An interactive map shows that San Francisco’s Bayview-Hunters Point neighborhood, for example, which has a relatively high rate of poverty and the highest percentage of African-American residents in the city, had a driver’s license suspension rate of 6.7 percent, more than three times the state average.
“I’m a white person and could break the law just as many times as a black person and have less chance of getting a ticket for it,” Della-Piana said.
A second report, undertaken by the same organization, found that across the state in primarily African American and Latino communities, driver’s license suspension rates range as high as five times the state average. The overrepresentation, the report suggests, is in part due to implicit and explicit racial bias and racial profiling in policing.
Prior to working at the Lawyers’ Committee, Della-Piana was an attorney at the East Bay Community Law Center, an advocacy and legal aid organization, where she witnessed the adverse impact of suspended licenses on employment.
Low-wage jobs, regardless of the role, require a valid California driver’s license as proof of reliability or responsibility. Without one, many are barred from sections of the workforce.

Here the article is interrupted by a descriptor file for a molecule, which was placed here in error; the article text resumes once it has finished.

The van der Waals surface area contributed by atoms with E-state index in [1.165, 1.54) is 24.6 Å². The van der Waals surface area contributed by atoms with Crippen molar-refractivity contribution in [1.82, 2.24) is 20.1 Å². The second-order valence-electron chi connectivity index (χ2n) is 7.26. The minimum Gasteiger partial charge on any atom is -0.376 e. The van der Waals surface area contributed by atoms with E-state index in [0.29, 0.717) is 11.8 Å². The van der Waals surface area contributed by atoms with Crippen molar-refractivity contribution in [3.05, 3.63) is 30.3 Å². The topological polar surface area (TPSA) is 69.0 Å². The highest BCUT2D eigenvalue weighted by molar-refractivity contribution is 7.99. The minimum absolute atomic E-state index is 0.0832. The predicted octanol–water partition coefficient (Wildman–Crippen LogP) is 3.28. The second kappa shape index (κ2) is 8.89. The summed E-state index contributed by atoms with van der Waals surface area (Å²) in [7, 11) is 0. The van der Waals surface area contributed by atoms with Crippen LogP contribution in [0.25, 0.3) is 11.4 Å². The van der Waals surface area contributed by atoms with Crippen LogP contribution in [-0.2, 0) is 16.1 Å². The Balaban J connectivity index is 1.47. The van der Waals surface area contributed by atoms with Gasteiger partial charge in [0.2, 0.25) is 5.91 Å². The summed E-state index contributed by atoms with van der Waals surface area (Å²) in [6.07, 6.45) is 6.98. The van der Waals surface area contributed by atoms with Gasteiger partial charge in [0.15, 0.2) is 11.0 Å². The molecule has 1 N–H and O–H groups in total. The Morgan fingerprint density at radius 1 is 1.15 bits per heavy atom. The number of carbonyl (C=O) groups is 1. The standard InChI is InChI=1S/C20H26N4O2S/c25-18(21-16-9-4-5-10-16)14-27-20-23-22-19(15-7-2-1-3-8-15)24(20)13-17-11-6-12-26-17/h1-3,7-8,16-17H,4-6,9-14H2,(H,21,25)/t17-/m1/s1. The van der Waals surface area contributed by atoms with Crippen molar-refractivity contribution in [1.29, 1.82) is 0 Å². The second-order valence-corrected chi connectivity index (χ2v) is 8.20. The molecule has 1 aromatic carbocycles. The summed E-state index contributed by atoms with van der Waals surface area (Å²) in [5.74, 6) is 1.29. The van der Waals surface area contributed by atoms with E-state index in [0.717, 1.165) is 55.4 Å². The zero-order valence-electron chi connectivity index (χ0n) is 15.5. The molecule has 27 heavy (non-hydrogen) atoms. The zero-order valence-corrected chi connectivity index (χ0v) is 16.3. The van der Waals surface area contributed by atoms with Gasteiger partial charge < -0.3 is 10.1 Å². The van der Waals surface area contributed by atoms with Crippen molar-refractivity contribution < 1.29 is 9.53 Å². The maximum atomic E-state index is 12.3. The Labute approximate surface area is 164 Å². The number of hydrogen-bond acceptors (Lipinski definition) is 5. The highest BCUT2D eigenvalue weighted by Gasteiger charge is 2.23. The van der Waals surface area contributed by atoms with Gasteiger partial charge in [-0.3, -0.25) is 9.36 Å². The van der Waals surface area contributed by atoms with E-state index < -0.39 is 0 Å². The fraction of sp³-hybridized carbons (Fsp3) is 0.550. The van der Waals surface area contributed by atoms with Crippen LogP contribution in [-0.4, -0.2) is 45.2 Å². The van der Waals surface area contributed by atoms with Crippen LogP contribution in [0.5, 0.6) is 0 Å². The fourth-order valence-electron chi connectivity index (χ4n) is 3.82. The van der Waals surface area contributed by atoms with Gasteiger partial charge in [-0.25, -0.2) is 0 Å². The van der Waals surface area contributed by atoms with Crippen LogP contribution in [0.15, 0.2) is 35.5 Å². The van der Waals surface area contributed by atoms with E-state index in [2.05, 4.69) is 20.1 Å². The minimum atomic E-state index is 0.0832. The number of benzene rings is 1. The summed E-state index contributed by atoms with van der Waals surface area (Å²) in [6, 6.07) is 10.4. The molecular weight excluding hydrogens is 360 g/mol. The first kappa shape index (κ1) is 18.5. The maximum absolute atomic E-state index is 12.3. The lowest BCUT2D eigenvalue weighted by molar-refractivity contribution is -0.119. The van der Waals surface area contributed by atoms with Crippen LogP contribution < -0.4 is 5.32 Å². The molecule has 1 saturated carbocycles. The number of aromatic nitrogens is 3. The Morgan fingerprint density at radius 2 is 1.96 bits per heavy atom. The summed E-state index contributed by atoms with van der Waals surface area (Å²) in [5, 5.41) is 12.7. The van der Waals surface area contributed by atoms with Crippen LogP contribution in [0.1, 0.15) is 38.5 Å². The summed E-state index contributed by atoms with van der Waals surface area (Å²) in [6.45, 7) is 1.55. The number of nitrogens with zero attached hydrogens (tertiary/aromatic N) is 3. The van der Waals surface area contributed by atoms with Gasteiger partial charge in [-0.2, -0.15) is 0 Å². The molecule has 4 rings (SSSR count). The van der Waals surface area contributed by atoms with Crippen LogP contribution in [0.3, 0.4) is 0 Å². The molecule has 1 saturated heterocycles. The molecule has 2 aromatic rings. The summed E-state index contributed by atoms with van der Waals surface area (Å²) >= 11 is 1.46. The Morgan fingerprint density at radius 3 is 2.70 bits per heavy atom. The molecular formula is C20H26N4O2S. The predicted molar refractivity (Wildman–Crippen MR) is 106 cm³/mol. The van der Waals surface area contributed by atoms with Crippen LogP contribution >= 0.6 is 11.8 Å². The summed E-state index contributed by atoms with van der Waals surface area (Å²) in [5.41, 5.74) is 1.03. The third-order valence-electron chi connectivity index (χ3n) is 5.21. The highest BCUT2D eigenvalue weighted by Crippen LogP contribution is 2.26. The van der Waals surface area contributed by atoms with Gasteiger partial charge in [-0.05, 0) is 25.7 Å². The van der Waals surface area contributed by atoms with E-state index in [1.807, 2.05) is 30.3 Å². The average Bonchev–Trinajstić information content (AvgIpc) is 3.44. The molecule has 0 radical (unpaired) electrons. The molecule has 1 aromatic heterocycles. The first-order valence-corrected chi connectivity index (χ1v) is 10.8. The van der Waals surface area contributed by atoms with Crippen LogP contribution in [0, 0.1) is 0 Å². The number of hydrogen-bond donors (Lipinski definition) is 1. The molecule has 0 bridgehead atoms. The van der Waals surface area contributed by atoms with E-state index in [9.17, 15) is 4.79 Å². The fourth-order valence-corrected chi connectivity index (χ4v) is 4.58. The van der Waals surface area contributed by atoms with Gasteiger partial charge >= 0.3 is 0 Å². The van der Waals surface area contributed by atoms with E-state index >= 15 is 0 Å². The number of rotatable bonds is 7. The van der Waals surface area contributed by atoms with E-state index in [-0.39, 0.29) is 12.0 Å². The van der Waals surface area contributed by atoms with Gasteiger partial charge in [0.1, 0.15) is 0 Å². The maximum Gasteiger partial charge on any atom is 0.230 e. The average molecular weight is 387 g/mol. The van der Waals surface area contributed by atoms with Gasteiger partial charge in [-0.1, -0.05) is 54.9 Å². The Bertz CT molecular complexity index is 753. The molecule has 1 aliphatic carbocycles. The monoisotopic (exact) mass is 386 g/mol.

In New Jersey, a survey of suspended drivers conducted by the Motor Vehicles Affordability and Fairness Task Force at Rutgers University, found a strong correlation between license suspensions and unemployment. Of the people surveyed, 42 percent lost their job following a suspension. From those who lost their job, 45 percent could not find another and within that set, seniors and low-income individuals were overrepresented.
Poor public transport plays a large role in this: one study found that in Alameda County, job seekers made, on average, three or four transfers between Oakland and work locations in the southern and eastern parts of the county.
Driving on a suspended license can become a criminal matter. A first conviction is penalized by a jail term up to six months and a fine of up to $1,000, according to California’s vehicle code.